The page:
Inaugural Thomas Jefferson Cup for Outstanding Design and Community Development 2012, Best Creative Inquiry ePortfolio 2012, Honorable Mention SEED Structures for Inclusion 2011, Honorable Mention AIA Student Competition 2010, Deans List (2008-2012), Presidents List (2011), Palmetto Fellows Scholarship
Holly and I have officially had our "first date" today. Trip to the zoo, round of putt putt, dinner at the food court of the mall, and backstreet boys playing while we eat. Hello middle school date day
We are the generation of nostalgia. We grew up in the age of transition. From hand-written letters to electronic mails. From film to digital. We were fascinated by new things, neglecting the way we spend our afternoons. Cupcakes and tea. Play-Doh and Polly Pockets. Young and naive. Technology completely changed the way we waited and we grew up too fast. The simple things in life seems more meaningful now. We grew up in the age of transition and have become the generation of nostalgia.
When you feel perpetually unmotivated, you start questioning your existence in an unhealthy way; everything becomes a pseudo intellectual question you have no interest in responding whatsoever. This whole process becomes your very skin and it does not merely affect you; it actually defines you. So, you see yourself as a shadowy figure unworthy of developing interest, unworthy of wondering about the world - profoundly unworthy in every sense and deeply absent in your very presence.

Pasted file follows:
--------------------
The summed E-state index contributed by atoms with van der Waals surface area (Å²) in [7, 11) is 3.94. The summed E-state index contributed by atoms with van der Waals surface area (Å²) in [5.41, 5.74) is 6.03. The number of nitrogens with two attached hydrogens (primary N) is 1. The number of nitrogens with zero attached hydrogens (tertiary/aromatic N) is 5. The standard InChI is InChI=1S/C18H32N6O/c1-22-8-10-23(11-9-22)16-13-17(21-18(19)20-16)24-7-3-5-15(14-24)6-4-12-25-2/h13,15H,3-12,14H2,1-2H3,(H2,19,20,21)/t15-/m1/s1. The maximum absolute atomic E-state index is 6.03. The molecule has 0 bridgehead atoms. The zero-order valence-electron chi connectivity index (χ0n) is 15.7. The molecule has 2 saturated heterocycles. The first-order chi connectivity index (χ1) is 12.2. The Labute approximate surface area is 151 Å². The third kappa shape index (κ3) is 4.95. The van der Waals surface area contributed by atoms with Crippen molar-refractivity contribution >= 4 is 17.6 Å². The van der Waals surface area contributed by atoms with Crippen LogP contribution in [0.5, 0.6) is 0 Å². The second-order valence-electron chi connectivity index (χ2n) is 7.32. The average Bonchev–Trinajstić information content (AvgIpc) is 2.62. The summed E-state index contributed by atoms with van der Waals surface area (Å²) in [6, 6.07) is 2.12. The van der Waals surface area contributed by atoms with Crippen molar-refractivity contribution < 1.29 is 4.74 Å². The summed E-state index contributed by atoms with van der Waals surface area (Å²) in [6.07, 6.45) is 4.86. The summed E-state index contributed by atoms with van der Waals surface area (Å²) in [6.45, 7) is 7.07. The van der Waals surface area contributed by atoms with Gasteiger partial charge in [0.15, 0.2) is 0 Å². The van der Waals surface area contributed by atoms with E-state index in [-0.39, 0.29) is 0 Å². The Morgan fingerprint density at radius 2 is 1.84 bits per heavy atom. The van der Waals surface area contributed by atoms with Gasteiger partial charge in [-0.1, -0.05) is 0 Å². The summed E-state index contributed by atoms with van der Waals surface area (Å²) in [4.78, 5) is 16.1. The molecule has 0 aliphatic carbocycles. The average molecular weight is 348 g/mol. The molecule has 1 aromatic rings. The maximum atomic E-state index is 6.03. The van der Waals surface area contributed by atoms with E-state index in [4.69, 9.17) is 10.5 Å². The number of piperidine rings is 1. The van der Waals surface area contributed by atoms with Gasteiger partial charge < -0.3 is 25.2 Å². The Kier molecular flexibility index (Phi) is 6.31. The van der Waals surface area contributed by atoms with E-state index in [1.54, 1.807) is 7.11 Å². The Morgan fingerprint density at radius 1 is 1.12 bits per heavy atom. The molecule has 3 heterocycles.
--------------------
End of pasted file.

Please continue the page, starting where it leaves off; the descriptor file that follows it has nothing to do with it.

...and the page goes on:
We enter a little coffeehouse with a friend of mine and give our order. While we’re aproaching our table two people come in and they go to the counter: ‘Five coffees, please. Two of them for us and three suspended’ They pay for their order, take the two and leave.
I ask my friend: “What are those ‘suspended’ coffees?” My friend: “Wait for it and you will see.”
Some more people enter. Two girls ask for one coffee each, pay and go. The next order was for seven coffees and it was made by three lawyers - three for them and four ‘suspended’. While I still wonder what’s the deal with those ‘suspended’ coffees I enjoy the sunny weather and the beautiful view towards the square infront of the café. Suddenly a man dressed in shabby clothes who looks like a beggar comes in throught the door and kindly asks ‘Do you have a suspended coffee ?’
It’s simple - people pay in advance for a coffee meant for someone who can not afford a warm bevarage. The tradition with the suspended coffees started in Naples, but it has spread all over the world and in some places you can order not only a suspended coffee, but also a sandwitch or a whole meal.
Wouldn’t it be wonderful to have such cafés or even grocery stores in every town where the less fortunate will find hope and support ? If you own a business why don’t you offer it to your clients… I am sure many of them will like it.
When you plant seeds in the garden, you don’t dig them up every day to see if they have sprouted yet. You simply water them and clear away the weeds; you know that the seeds will grow in time. Similarly, just do your daily practice and cultivate a kind heart. Abandon impatience and instead be content creating the causes for goodness; the results will come when they’re ready.
I love you also means I love you more than anyone loves you, or has loved you, or will love you, and also, I love you in a way that no one loves you, or has loved you, or will love you, and also, I love you in a way that I love no one else, and never have loved anyone else, and never will love anyone else.
An amazing living/dining/workspace in a rehabilitated old warehouse in London. A super long “do everything on it” table with mix and match chairs and a background texture of bricks, birds and books. This is for me.